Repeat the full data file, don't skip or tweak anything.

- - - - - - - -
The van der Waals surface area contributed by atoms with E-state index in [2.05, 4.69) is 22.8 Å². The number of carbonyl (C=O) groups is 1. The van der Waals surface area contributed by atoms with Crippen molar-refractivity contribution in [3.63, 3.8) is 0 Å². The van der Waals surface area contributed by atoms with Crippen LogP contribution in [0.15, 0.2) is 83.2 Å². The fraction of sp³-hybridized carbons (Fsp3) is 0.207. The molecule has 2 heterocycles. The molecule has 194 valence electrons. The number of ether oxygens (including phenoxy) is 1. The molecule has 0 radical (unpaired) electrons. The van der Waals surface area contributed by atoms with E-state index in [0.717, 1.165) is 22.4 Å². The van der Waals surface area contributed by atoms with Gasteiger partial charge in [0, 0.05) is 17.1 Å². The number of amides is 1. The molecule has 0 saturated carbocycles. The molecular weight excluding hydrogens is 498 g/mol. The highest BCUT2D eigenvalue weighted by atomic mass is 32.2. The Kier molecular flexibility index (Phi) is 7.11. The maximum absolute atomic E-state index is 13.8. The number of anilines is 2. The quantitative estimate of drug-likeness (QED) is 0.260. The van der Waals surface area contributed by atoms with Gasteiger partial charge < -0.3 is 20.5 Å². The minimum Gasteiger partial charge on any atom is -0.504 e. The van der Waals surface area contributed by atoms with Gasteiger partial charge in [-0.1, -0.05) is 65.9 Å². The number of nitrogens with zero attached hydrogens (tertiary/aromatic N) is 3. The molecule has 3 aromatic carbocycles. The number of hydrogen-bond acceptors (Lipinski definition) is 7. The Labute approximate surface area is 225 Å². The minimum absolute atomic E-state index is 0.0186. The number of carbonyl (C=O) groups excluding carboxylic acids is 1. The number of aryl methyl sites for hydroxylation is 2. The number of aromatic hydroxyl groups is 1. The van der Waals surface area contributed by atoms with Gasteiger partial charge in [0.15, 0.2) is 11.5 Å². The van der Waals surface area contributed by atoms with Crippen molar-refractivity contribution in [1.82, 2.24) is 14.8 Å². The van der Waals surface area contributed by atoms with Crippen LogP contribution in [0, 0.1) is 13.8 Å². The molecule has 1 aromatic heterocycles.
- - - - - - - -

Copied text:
The van der Waals surface area contributed by atoms with E-state index in [2.05, 4.69) is 22.8 Å². The number of carbonyl (C=O) groups is 1. The van der Waals surface area contributed by atoms with Crippen molar-refractivity contribution in [3.63, 3.8) is 0 Å². The van der Waals surface area contributed by atoms with Crippen LogP contribution in [0.15, 0.2) is 83.2 Å². The fraction of sp³-hybridized carbons (Fsp3) is 0.207. The molecule has 2 heterocycles. The molecule has 194 valence electrons. The number of ether oxygens (including phenoxy) is 1. The molecule has 0 radical (unpaired) electrons. The van der Waals surface area contributed by atoms with E-state index in [0.717, 1.165) is 22.4 Å². The van der Waals surface area contributed by atoms with Gasteiger partial charge in [0, 0.05) is 17.1 Å². The number of amides is 1. The molecule has 0 saturated carbocycles. The molecular weight excluding hydrogens is 498 g/mol. The highest BCUT2D eigenvalue weighted by atomic mass is 32.2. The Kier molecular flexibility index (Phi) is 7.11. The maximum absolute atomic E-state index is 13.8. The number of anilines is 2. The quantitative estimate of drug-likeness (QED) is 0.260. The van der Waals surface area contributed by atoms with Gasteiger partial charge < -0.3 is 20.5 Å². The minimum Gasteiger partial charge on any atom is -0.504 e. The van der Waals surface area contributed by atoms with Gasteiger partial charge in [-0.1, -0.05) is 65.9 Å². The number of nitrogens with zero attached hydrogens (tertiary/aromatic N) is 3. The molecule has 3 aromatic carbocycles. The number of hydrogen-bond acceptors (Lipinski definition) is 7. The Labute approximate surface area is 225 Å². The minimum absolute atomic E-state index is 0.0186. The number of carbonyl (C=O) groups excluding carboxylic acids is 1. The number of aryl methyl sites for hydroxylation is 2. The number of aromatic hydroxyl groups is 1. The van der Waals surface area contributed by atoms with Gasteiger partial charge in [0.15, 0.2) is 11.5 Å². The van der Waals surface area contributed by atoms with Crippen molar-refractivity contribution in [1.82, 2.24) is 14.8 Å². The van der Waals surface area contributed by atoms with Crippen LogP contribution in [0, 0.1) is 13.8 Å². The molecule has 1 aromatic heterocycles.